Writing yesterday about Michael Pollan’s Cooked got me thinking about other great books about food and its preparation. In my mind, Harold McGee’s masterful On Food and Cooking is the best writing I have found on food, covering chemistry, preparation, taste, individual fruits, vegetables, fish, cheese, meats, and pretty much anything else you might eat—algae anyone?
Whether you want to know about sugar substitutes and their qualities (p. 660-661), how baking pans affect the qualities of the item being baked (p. 563), what drinkers mean when they talk about the “tears” in strong wines or spirits (p. 717), or how you get from tea leaves to black, Oolong, or green tea (both Chinese and Japanese) (p. 438) there is something here for you.
Along the way, McGee includes recipes, food lore, quotations, and more, but the heart of the book is the comprehensive exploration of how cooking, fermenting, and other forms of processing affect the taste, texture, and edibility of food stuffs. An obvious appeal here is for readers who are cooks themselves and are perhaps developing new recipes. McGee is a great source for figuring out how to best combine and prepare ingredients. The book also is a useful compendium of cultural histories of food and ingredients. For instance, the chapter “Cereal Doughs and Batters” begins with a section on the evolution of bread from prehistoric to modern times (concluding with a section on “The decline and revival of traditional breads.”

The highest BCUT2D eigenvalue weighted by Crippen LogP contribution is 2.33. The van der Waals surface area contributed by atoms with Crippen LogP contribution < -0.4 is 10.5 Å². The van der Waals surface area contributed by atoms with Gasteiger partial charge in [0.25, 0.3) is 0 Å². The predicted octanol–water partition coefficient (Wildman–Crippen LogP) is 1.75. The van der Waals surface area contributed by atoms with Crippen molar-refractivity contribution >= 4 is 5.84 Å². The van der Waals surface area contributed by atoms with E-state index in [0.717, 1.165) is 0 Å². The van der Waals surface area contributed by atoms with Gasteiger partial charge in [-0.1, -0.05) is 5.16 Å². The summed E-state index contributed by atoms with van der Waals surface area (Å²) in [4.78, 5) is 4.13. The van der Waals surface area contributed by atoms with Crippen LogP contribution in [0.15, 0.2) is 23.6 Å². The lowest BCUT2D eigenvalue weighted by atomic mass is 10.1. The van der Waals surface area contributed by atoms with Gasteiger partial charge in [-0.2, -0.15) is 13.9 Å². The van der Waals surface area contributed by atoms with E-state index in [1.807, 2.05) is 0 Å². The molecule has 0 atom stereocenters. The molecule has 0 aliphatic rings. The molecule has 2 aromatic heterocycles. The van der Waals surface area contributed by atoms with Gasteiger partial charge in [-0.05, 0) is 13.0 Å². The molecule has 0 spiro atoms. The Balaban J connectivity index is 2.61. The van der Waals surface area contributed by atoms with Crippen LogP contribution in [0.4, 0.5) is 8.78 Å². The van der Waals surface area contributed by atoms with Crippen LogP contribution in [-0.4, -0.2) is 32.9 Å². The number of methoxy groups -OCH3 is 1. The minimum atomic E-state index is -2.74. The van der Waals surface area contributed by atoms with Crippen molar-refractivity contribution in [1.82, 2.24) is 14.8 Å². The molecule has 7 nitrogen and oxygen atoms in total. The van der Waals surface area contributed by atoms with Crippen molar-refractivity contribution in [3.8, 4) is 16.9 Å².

On Food and Cooking is best read by dipping into an chapter that looks interesting, but be forewarned, McGee is an addictive writer, and, like a bag of potato chips, you will find yourself wanting to read just one more section. For readers who have forgotten their chemistry, there is a helpful “Chemistry Primer” at the end of the book that covers atoms, molecules, chemical bonds, energy, and the phases of matter. Any food lover will find a banquet of topics here to feast on.
Check the WRL catalog for On Food and Cooking.